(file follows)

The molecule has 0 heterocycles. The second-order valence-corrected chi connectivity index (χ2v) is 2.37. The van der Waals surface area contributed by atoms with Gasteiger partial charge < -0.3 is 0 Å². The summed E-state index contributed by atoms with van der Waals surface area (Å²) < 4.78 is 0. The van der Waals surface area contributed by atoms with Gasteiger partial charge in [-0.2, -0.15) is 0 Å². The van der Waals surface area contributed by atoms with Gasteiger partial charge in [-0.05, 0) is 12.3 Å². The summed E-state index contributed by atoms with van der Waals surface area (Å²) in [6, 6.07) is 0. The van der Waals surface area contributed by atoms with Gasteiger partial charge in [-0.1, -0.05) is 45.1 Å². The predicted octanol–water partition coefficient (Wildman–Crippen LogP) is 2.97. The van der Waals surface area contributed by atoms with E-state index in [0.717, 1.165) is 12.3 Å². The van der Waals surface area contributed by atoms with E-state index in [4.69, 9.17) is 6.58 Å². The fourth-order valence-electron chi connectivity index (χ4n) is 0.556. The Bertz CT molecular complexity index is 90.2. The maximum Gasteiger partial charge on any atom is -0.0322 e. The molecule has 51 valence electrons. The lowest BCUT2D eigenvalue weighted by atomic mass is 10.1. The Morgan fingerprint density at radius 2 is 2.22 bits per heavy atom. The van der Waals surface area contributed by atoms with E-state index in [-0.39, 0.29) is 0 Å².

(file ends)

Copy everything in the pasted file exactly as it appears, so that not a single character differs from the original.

The molecule has 0 heterocycles. The second-order valence-corrected chi connectivity index (χ2v) is 2.37. The van der Waals surface area contributed by atoms with Gasteiger partial charge < -0.3 is 0 Å². The summed E-state index contributed by atoms with van der Waals surface area (Å²) < 4.78 is 0. The van der Waals surface area contributed by atoms with Gasteiger partial charge in [-0.2, -0.15) is 0 Å². The van der Waals surface area contributed by atoms with Gasteiger partial charge in [-0.05, 0) is 12.3 Å². The summed E-state index contributed by atoms with van der Waals surface area (Å²) in [6, 6.07) is 0. The van der Waals surface area contributed by atoms with Gasteiger partial charge in [-0.1, -0.05) is 45.1 Å². The predicted octanol–water partition coefficient (Wildman–Crippen LogP) is 2.97. The van der Waals surface area contributed by atoms with E-state index in [0.717, 1.165) is 12.3 Å². The van der Waals surface area contributed by atoms with E-state index in [4.69, 9.17) is 6.58 Å². The fourth-order valence-electron chi connectivity index (χ4n) is 0.556. The Bertz CT molecular complexity index is 90.2. The maximum Gasteiger partial charge on any atom is -0.0322 e. The molecule has 51 valence electrons. The lowest BCUT2D eigenvalue weighted by atomic mass is 10.1. The Morgan fingerprint density at radius 2 is 2.22 bits per heavy atom. The van der Waals surface area contributed by atoms with E-state index in [-0.39, 0.29) is 0 Å².